Michael Meyer, Ph.D. Assistant Professor of Earth Systems Science
I started my journey through academia at the community college near where I lived in the Chicago suburbs, William Rainey Harper Community College. I had wanted to be a Paleontologist since I was little, but Harper only had one geology course and a world class Anthropology Department so I started out as an Anthropology major (with a focus on Meso-America and North American archeology). After getting my A.A. I then transferred to Beloit College in Beloit, WI where I got my B.Sc with a double major in Geology and Anthropology. After doing my bachelor’s thesis on a project in southern Florida I then went to the University of South Florida in Tampa, FL; getting my M.Sc in Geology. I expanded by analytical background while a worked on Ph.D at Virginia Tech. There I got into Earth Systems, material science, and the beginning of the statistical techniques that have led to my interest in ‘Big Data Geosciences’.
Teaching and Research Interests:
My early work focused on the earliest multicellular fossils in the rock record from the Ediacaran Period (635–541 million years ago). During that time period the Earth was like an alien planet compared to now! The atmosphere and ocean looked nothing like we know them today and nothing lived on land. So understanding Earth Systems back then is very important for understanding the development of life in such an environment. That work led to my broadening of my interests to include in material science, geochemistry, and ‘Big Data’ analysis. Since coming to HU I have published on a new fossil (from Hummelstown!) and possible asteroid impact debris in southern Florida. I am also working on bringing virtual reality field trips to HU and investigating the hydrological systems of the Susquehanna River Basin.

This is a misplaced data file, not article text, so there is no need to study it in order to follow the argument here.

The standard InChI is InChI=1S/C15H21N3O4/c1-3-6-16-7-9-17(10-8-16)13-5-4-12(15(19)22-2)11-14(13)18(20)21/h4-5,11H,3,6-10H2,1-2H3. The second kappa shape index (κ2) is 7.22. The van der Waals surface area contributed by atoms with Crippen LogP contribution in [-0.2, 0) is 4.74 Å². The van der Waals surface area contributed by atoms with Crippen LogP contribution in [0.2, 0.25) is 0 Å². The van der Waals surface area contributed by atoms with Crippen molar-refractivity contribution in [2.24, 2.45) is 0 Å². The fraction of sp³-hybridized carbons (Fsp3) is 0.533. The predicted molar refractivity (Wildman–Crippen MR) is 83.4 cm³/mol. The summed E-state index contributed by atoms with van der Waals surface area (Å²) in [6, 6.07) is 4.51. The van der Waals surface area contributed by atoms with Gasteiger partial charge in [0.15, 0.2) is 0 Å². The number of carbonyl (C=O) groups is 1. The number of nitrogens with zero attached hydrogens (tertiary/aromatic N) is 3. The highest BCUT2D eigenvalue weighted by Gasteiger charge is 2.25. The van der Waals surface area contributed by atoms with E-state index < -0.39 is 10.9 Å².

Earth Systems are interesting to me because they encompass so much, both in scope (the entire planet!) and in our everyday lives. The air we breathe, the water we drink, and the soil we farm are all part of inter-related systems that span from hours to tens of thousands of years. Alterations to any part along these systems causes changes that can, and do, affect us.
Ph.D. –Geosciences, Virginia Tech, VA, 2013
Dissertation: “Contributions to late Ediacaran geobiology in South China and southern Namibia”
M.Sc. –Geology, University of South Florida, FL, 2010
Thesis: “How Synthetic is Vendobionta Morphology? A Geometric Morphometric Study of Pteridinium from the Latest Neoproterozoic”
B.Sc. –Geology and Anthropology, Beloit College, WI, 2007
Thesis: “Reconstructing the depositional environment of a late Pliocene shell bed in Florida: Insights from benthic foraminifers”
A.A. – Anthropology (emphasis), William Rainey Harper College, Palatine, IL, 2004
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